This post was submitted by Mark Rebstock, Vice President of External Relations in Meridian’s Professional Exchanges Division.
As cases of COVID-19 began to emerge in Cote d’Ivoire in March 2020, non-governmental organizations began to mobilize to meet community needs. For NGO AGIS, headed by IVLP Alumnus, Dr. Aboubakar Sylla, this meant setting up informational sessions about the importance of hand-washing and other precautions, collecting and distributing PPE and other supplies, and a special operation to disinfect the bus stations in Cocody, Cote d’Ivoire.
Dr. Sylla registered AGIS in 2012 to prevent pneumonia in children and to reduce the mortality rate of the disease and other childhood diseases in Cote d’Ivoire. But when COVID arrived, he repurposed programs and shifted gears to education and prevention efforts. His ability to shift gears, he says, was influenced by his participation on an International Visitor Leadership Program (IVLP) on NGO Management in 2019.
Before coming on the IVLP, Dr. Sylla says, his organization “identified needs and sought to put in place the means for achieving tangible objectives.” He wrote that his “vision was rather linear and direct.” Participation in the IVLP put him “into contact with different American structures and foundations, which were all experiencing similar problems to those that we encounter every day. I even discovered that our American counterparts face the same challenges as we do. The IVLP program helped me acquire a much more interdisciplinary vision of my strategy to better address these challenges. In other words, I now favor a professional approach that is much more united (synergy between partners), innovative and concrete. In sum, I would say that this month-long training is equivalent to 5 years of experience.”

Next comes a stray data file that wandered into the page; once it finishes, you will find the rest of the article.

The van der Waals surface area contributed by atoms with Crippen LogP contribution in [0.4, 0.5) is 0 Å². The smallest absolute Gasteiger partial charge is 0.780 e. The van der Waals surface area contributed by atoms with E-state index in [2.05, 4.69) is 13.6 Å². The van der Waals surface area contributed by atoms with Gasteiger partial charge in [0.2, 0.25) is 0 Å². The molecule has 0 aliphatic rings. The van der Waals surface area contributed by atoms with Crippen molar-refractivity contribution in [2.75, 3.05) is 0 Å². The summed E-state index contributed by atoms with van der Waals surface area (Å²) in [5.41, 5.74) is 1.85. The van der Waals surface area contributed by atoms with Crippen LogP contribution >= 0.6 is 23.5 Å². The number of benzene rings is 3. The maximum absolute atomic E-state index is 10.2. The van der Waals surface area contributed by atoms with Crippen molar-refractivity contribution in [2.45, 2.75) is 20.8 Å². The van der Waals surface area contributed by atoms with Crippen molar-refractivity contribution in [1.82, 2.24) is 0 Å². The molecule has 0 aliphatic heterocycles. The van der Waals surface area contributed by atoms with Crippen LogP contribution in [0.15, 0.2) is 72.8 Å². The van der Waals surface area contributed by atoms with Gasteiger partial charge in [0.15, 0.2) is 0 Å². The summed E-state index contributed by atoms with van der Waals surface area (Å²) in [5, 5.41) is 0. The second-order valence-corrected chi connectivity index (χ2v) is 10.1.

Of particular value was a workshop at the Center for Creative Leadership (CCL) in Greensboro, North Carolina, arranged through Global Ties U.S. member NC Global Leadership. Of the experience, he said CCL is “where things ‘clicked’ for me, regarding my work and philosophy on life. The group workshop arranged in Greensboro had a major impact on my training. This experience made me understand that it is important to favor teamwork, time for reflection, and humility. This was both an amazing collective and individual experience.”
As a result of their work in responding to Coronavirus, AGIS has distributed over 5,000 masks, 50 handwashing stations, and led efforts to disinfect over 100 markets, bus stations, public toilets, and schools.
Dr. Sylla offers his deep gratitude to those he met in Washington, DC; Greensboro, NC; Jackson, MS; Salt Lake City, UT, and New York, NY. Of the program, he writes “This experience had an impact on my professional life in a lasting way; it wasn’t immediate since it took time to digest all the acquired information during this marathon of a month.”
Dr. Sylla and his work were featured in our 2020 Meridian Summit focused on the RIse of Global Health Diplomacy: